Oh LW, I feel your pain. A person with whom I was once very close and once a member of my book group was having multiple affairs. I knew about most of them, but I felt that it was not in my place to tell book group about her behavior. At the same time, I was becoming more and more uncomfortable with her being there, and was thankful she was showing up less frequently. I wanted her gone, but I also didn’t want to be the “bad guy” who wanted her to leave. However, when I discovered that her affair with my husband, I didn’t give a damn what anyone thought. I essentially kicked her out, and she made a big speech to me that she was going to quit anyway. When I told book group that she was asked to leave, with only a vague reason why, every single person was relieved she was gone. Every. Single. Person. I wish now that I would have told the book group sooner that I was feeling so uncomfortable with this woman around because others opened up on how uncomfortable they were. So I would suggest putting out some feelers to your closest friends in book group, or maybe to the group as a whole and frame it as, “You know, X has been an absent member recently. Do you think it’s time to ask her to leave if she can’t make the commitment?” I wouldn’t be surprised if others echoed your feelings.

    The other thing that jumped out at me, though, is that the rest of your and her families are going on with life as if nothing is going on. Does her husband know about the affair? Does yours? I suspect there is a much deeper reason as to why she isn’t involving herself in family gatherings and it has less to do with you than you think.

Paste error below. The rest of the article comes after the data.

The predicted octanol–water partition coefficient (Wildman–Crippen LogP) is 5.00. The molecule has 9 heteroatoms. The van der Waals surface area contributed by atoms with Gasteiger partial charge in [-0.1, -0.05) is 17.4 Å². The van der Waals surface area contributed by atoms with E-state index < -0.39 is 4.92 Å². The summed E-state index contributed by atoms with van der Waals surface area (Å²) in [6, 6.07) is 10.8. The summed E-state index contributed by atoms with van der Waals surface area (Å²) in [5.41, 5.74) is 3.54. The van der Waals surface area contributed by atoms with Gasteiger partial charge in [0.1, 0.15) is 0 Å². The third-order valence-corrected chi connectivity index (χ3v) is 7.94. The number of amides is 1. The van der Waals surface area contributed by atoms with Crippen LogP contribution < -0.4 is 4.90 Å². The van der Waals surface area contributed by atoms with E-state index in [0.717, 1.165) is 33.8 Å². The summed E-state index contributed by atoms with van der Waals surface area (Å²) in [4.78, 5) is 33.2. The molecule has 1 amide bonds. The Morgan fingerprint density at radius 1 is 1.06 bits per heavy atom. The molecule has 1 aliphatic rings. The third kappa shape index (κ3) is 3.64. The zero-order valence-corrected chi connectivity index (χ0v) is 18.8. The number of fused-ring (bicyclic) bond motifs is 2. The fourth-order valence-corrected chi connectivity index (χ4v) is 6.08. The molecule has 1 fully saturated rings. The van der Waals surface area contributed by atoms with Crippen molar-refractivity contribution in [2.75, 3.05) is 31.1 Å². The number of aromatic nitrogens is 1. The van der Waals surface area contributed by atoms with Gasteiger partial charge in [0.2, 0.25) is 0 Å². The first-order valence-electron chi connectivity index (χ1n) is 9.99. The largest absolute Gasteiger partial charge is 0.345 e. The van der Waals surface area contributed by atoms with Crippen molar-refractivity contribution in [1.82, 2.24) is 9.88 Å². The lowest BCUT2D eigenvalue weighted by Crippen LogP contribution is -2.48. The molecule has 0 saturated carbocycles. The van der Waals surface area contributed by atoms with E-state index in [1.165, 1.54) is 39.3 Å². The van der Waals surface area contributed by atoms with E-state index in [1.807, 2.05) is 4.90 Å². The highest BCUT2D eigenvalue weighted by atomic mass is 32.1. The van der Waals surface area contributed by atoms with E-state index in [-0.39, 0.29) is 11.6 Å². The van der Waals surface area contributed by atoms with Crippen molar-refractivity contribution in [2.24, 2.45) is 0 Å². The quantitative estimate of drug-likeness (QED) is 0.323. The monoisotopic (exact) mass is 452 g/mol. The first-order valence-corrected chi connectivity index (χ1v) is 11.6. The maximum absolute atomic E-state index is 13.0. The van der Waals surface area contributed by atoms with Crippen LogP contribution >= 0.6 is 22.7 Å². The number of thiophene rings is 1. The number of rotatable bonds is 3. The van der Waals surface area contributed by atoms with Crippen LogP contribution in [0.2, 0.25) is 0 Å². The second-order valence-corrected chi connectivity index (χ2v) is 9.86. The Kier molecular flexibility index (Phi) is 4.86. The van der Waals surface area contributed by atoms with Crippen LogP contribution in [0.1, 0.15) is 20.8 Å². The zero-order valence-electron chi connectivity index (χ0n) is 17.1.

3. bronwyn says:

    My immediate thought would be that you ask someone else to handle the invitations and that person can just say that she is helping you out because you’re busy. Then you have no direct contact in terms of correspondence.

    I agree with the others, not inviting her would be in bad form and if she does decide to show, as Irene said, treat her cordially.

    Is there anyone else in the group who knows of your situation? If so, you might ask that person to act as buffer for any potentially awkward situations if this person does show up. You can plan to be cordial and a good hostess, etc., but as we all know, no one can plan for every eventuality in a situation like this.